National Trust submission regarding proposed relocation of Hangar 1 at the Werribee Satellite Aerodrome site

In April we prepared a submission in regard to a proposal by Melbourne Water to dismantle, relocate, reconstruct and undertake works to Hangar 1 (B1); demolish the workshop (B3) and minor works to Hangar 2 (B2), at the Werribee Satellite Aerodrome site.

To read our submission in full, click here.

Relocation and the Burra Charter

In principle, the National Trust does not generally support the relocation of significance buildings or heritage fabric, based primarily on the fact that the physical location of a place is part of its cultural heritage significance. As per the Australia ICOMOS Charter for Places of Cultural Significance, The Burra Charter, 2013 (Burra Charter), while it may be appropriate to relocate some buildings or elements of places that were ‘designed to be readily removed or already have a history of relocation’, this is not the case for Hangar 1. In this regard, we submit that a reading of Article 9.1 of the Burra Charter is a more appropriate consideration. Specifically that the relocation may be acceptable if this is ‘the sole practical means of ensuring its survival’.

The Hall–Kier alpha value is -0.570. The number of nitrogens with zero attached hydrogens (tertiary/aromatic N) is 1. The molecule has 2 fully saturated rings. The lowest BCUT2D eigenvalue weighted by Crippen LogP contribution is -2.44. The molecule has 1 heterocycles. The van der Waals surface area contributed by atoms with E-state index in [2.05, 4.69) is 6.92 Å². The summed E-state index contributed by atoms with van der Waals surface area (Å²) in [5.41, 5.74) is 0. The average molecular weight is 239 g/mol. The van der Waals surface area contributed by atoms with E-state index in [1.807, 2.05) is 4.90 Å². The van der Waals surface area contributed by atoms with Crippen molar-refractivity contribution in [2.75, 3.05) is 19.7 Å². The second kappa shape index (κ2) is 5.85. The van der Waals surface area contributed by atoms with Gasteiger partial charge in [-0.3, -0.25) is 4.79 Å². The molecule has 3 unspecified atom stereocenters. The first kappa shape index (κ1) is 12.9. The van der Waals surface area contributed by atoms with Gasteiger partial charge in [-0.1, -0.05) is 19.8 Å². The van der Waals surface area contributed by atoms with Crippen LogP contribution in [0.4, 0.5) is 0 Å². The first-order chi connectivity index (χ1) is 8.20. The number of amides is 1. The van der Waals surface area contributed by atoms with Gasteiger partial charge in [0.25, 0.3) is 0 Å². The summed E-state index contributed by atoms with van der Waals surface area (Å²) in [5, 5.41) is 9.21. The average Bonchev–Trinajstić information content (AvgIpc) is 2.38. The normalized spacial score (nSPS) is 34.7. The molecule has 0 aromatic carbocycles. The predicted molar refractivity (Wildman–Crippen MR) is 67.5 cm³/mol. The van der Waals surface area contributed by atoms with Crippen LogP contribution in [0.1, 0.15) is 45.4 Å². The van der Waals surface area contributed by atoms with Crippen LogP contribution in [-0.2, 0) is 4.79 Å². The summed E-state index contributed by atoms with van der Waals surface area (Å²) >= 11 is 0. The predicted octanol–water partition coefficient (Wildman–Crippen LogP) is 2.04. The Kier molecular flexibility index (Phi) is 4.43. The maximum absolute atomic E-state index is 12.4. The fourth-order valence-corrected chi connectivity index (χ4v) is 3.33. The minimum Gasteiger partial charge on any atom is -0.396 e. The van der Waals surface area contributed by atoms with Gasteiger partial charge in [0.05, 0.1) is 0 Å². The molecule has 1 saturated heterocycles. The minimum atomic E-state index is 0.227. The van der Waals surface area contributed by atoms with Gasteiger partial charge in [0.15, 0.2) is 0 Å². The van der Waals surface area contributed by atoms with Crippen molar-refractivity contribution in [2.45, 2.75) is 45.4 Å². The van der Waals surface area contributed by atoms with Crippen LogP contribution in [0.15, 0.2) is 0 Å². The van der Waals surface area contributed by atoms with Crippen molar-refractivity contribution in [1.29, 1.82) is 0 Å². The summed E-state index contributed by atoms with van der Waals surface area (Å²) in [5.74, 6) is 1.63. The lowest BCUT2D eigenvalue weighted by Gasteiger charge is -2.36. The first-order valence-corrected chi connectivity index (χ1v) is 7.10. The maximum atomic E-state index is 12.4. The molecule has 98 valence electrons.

In this regard, we acknowledge the need to relocate the structure, primarily the intention to subdivide, remediate and sell the site which has been proposed since at least 2007. Combining this consideration with the low structural integrity of the place and the need for immediate conservation works, we submit that the relocation of the structure represents a practical means of ensuring its survival. We are in favour of this cultural heritage outcome as opposed to the demolition of the structure or further outcomes that could eventuate as a result of demolition by neglect, noting in particular that Hangar 3 collapsed in 2006 based on its lack of structural integrity.